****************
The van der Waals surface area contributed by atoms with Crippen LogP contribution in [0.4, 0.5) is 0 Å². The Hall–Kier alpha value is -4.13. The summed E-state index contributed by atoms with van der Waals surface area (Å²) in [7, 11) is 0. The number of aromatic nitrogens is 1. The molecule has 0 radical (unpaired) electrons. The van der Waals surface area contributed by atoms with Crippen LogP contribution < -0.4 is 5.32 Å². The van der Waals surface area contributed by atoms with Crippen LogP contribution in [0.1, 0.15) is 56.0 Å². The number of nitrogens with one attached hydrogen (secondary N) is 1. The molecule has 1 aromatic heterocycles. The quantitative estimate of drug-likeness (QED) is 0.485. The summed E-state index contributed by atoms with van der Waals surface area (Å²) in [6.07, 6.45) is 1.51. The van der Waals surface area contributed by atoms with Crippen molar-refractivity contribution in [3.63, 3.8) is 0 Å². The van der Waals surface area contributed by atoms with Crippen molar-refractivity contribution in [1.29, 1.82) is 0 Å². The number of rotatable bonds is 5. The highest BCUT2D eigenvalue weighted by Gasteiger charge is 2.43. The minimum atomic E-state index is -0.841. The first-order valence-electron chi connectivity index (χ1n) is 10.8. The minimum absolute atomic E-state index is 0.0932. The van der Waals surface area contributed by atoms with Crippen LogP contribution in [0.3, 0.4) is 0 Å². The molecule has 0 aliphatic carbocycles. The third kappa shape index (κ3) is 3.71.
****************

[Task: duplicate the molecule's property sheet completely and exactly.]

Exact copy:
The van der Waals surface area contributed by atoms with Crippen LogP contribution in [0.4, 0.5) is 0 Å². The Hall–Kier alpha value is -4.13. The summed E-state index contributed by atoms with van der Waals surface area (Å²) in [7, 11) is 0. The number of aromatic nitrogens is 1. The molecule has 0 radical (unpaired) electrons. The van der Waals surface area contributed by atoms with Crippen LogP contribution < -0.4 is 5.32 Å². The van der Waals surface area contributed by atoms with Crippen LogP contribution in [0.1, 0.15) is 56.0 Å². The number of nitrogens with one attached hydrogen (secondary N) is 1. The molecule has 1 aromatic heterocycles. The quantitative estimate of drug-likeness (QED) is 0.485. The summed E-state index contributed by atoms with van der Waals surface area (Å²) in [6.07, 6.45) is 1.51. The van der Waals surface area contributed by atoms with Crippen molar-refractivity contribution in [3.63, 3.8) is 0 Å². The van der Waals surface area contributed by atoms with Crippen molar-refractivity contribution in [1.29, 1.82) is 0 Å². The number of rotatable bonds is 5. The highest BCUT2D eigenvalue weighted by Gasteiger charge is 2.43. The minimum atomic E-state index is -0.841. The first-order valence-electron chi connectivity index (χ1n) is 10.8. The minimum absolute atomic E-state index is 0.0932. The van der Waals surface area contributed by atoms with Crippen LogP contribution in [0.3, 0.4) is 0 Å². The molecule has 0 aliphatic carbocycles. The third kappa shape index (κ3) is 3.71.